Commentary: Mktg & Devo should collaborate to raise money on Facebook
Erica Schlaikjer, Social Media Week, 2/17/12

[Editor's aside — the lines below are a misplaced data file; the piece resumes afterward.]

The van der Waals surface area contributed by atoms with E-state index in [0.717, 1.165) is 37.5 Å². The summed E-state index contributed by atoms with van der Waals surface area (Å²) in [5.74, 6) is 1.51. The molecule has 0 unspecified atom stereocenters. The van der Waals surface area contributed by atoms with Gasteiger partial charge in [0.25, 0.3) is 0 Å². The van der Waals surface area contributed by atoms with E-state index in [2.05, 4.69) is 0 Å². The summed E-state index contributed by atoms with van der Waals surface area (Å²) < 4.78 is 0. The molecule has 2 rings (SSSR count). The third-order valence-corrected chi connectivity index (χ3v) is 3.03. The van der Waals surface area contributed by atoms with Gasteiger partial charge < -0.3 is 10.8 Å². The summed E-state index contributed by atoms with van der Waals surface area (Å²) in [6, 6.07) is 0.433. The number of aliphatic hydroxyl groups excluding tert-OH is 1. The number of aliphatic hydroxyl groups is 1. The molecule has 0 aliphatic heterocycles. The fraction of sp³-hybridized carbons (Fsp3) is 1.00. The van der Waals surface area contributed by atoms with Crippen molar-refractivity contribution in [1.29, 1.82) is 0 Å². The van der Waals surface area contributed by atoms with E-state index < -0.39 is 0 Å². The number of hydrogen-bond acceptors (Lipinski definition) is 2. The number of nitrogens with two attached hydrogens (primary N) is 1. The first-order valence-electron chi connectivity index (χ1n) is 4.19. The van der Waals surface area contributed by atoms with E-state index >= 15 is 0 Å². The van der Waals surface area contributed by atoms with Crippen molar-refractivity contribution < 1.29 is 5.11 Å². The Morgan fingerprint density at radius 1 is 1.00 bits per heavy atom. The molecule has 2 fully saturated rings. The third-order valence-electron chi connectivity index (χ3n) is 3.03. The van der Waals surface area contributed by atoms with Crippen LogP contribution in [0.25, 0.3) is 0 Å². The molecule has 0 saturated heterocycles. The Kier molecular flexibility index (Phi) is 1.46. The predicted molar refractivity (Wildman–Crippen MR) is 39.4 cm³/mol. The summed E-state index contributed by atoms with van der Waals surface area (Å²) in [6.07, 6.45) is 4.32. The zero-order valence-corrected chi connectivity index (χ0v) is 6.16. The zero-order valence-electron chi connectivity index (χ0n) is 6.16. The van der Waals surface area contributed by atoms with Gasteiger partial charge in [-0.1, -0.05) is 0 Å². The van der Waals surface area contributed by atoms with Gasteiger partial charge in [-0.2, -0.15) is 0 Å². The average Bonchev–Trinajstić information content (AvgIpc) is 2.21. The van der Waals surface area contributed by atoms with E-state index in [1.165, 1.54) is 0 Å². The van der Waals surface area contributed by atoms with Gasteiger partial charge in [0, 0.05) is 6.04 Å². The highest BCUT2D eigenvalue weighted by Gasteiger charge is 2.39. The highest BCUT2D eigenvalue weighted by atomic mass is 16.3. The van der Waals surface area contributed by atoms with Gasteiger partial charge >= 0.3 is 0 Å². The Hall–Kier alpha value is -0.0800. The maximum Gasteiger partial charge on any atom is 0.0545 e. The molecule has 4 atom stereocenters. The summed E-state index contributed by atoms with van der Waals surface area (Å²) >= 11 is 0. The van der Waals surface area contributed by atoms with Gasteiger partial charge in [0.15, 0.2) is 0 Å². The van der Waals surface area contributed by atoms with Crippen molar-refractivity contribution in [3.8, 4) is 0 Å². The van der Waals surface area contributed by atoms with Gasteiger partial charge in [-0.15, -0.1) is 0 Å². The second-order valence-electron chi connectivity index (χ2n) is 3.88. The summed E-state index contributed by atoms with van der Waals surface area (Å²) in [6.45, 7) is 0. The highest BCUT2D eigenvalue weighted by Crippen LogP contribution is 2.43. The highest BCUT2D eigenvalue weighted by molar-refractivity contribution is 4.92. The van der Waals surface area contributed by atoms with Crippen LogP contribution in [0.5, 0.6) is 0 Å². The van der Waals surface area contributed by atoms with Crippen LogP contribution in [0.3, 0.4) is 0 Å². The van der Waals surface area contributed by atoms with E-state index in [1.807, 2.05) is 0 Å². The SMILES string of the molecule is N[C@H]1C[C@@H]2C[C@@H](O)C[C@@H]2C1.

It all started with a fun bet. Alli Houseworth, former communications and new media manager for Woolly Mammoth Theatre Company, wanted to prove to her colleagues that you could actually raise money through social media. Houseworth co-opted an existing fundraising campaign, "It's Not the Size of the Gift," to raise $1,937 (the number of Woolly's Facebook followers at the time) within 10 days. She could only promote the campaign over Facebook and Twitter. No emails, no phone calls, no in-person conversations. Only status updates and tweets. Bottom line: It worked (read the full close-out report). 156 gifts were received for a total of $2,209. On the other hand, there were definitely some lessons learned. Houseworth conceded there were a lot of things she didn't think about: How to acknowledge donors? What to do about not being able to receive international gifts? How to custom code the contacts and fundraising database? How to turn micro-givers into long-term donors? After Houseworth's presentation, the Social Media Week audience continued a lively discussion about whether or not the campaign was actually successful. As one audience member tweeted, "Successful isn't the same as valuable." The main take-away was this: If development and marketing people worked together to integrate this into a major campaign with emails and letters and asks and donor cultivation, then it could be amazingly successful. Or as Houseworth said, pointing to her former Director of Development, "If I thought like a fundraiser, and he thought like a marketing person, it would be extraordinary."